Why do links in news stories only look for more news stories?

Question by Susan C: Why do links in news stories only look for more news stories?
Why do links in news stories only look for more news stories about the linked item, rather than send you to real reasources? For example, a link in a story about an earthquake in Peru is to the US Geological Survey. It would be much more useful to be able to click on the link and go to the USGS web site, rather than have a useless link that looks for more stories about the USGS. Similarly, a link for Peru or Lima in the story would be more useful for people if they would find non-news related items and web sites, rather than just other stories.

Best answer:

Answer by joe4912004
Most of the news agencies are trying to create the news instead of just reporting it. We are a polarized nation between the Bush haters and the ones who like him. The major newspapers around the country are leftists and many of the talk radio shows are rightists. Each have the ratings to contend with and will say or do anything for those ratings which translate into advertising dollars. Follow the money sonny.

What do you think? Answer below!

Can you please rein in that obnoxious pop-up bar at the bottom of your news stories?

Question by RAZ: Can you please rein in that obnoxious pop-up bar at the bottom of your news stories?
I understand you need to make money in advertising. However, that pop-up bar goes beyond acceptable obnoxiousness.

Best answer:

Answer by rejectedredux
You need to define WHAT constitutes “acceptable obnoxiousness”

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What are the differences between Public Service Announcements, News Stories, and Advertising?

Question by the “eggster”: What are the differences between Public Service Announcements, News Stories, and Advertising?

Best answer:

Answer by spotlite28
PSAs are free public announcements. Like the “The more you know..” spots on NBC. They usually deal with little bits of information like how much energy is saved when you just remember to turn off the computer.
News Stories are (Supposed to be) factual accounts of the events of the day. Information about the mayor’s speech, the findings in an arson investigation, the red cross blood drive. They tell you what happened and why most of the time.
Advertising is paid for. Commercials for Burger King or a furniture store. They’re commercials about products and services that you can buy.
Lots of stations also run promotions about things on their channel: their news, prime time TV programs and the like.

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New IntelliClipsTM News Monitoring Service Delivers Only the Important News Stories

Stratford, CT (PRWEB) June 9, 2004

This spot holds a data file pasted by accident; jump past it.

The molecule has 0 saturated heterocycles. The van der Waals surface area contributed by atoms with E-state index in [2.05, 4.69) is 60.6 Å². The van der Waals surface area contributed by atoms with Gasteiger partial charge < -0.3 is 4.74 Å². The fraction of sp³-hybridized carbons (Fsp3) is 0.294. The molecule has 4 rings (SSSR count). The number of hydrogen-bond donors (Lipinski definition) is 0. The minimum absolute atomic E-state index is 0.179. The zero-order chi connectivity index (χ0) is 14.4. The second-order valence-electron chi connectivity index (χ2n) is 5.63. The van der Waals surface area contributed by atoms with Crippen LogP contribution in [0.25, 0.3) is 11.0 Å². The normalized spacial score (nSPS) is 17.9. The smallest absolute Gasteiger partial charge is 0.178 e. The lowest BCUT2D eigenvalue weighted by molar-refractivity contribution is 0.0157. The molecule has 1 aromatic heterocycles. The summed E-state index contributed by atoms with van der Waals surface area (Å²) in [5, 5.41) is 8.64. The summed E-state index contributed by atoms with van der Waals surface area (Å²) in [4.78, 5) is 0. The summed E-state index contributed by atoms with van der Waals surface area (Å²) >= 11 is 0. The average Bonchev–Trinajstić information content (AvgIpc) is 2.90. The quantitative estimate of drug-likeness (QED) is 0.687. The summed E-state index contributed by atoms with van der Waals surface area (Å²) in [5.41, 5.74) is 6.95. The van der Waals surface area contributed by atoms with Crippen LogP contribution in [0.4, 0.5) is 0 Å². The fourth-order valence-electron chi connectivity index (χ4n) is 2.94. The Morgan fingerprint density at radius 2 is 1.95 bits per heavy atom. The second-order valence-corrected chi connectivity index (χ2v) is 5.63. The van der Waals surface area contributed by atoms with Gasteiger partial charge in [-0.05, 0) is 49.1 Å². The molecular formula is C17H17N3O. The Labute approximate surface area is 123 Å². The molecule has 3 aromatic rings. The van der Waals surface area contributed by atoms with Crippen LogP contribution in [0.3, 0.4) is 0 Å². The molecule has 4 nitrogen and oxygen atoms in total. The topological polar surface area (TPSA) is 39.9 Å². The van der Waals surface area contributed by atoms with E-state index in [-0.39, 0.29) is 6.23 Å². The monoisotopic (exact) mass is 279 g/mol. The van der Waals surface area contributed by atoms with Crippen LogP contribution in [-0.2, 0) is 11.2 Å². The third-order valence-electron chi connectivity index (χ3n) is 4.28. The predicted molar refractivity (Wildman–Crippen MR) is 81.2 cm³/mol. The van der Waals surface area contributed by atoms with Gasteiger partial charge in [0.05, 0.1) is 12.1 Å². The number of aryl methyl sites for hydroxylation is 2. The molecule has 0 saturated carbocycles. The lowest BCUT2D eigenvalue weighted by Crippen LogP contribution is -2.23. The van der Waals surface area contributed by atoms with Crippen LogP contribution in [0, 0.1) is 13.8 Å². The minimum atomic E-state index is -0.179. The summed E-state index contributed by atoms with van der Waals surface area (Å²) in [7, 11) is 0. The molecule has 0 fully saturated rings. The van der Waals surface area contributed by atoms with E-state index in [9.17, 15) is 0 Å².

CyberAlert, Inc., a leading worldwide media monitoring and press clipping service, today launched IntelliClipsTM XL, a news monitoring service that delivers only the news stories in which the client’s key words are prominently featured and automatically deletes news clips that contain only passing reference to the company. To further target key news coverage, the IntelliClips XL service also enables clients to limit and select the online news sources to be monitored by country, language, industry category, and even specific publication title.

“We’ve found that larger companies especially want to avoid the time and cost of reviewing news clips that contain only mere mentions of their company,” said William J. Comcowich, President and CEO of CyberAlert (www.cyberalert.com). “The new IntelliClips XL service answers that need with cleverly-designed algorithms that monitor only the news sources selected by the client, eliminate unimportant news stories, and deliver only stories in which the company is prominently mentioned.” The new service adds substantial value, he said, by saving clients’ time and increasing their productivity.

CyberAlert monitors over 13,000 online news purveyors each day in 17 languages, the most comprehensive online media coverage in the world.

The IntelliClips XL service includes complex Boolean searches with unlimited key terms, customized to the specific needs of each client. Clients can also choose the frequency of delivery for their IntelliClips – either once per day overnight delivery (7/365) before start of business or frequently throughout the business day, often within minutes of online publication.

The IntelliClips XL service includes “Digital Clip BookTM”, an exclusive service of CyberAlert that safely stores clips in a central database accessed through a password-protected Web site with built-in search engine. The digital clip storage enables IntelliClips subscribers to easily sort, search, distribute and manage news clips.

IntelliClips XL is a subscription service with no per clip fees. IntelliClips monthly costs are up to 71% lower than traditional press clipping services. More information about IntelliClips is available at http://www.cyberalert.com/IntelliClips.html.

About CyberAlert:

Founded in 1999, CyberAlert (www.cyberalert.com) is an independent worldwide press clipping, media monitoring and Web clipping service that monitors over 13,000+ online news media each day in 17 languages. CyberAlert also monitors Web message boards and UseNet news groups for consumer insight about companies, products, key issues and trends. Clients specify their key words and CyberAlert delivers via e-mail alerts (7/365) all the new news clips found since the prior clip delivery.

Contact:

William J. Comcowich

President and CEO

comcowic@cyberalert.com

Stratford, CT 06615

203-375-7200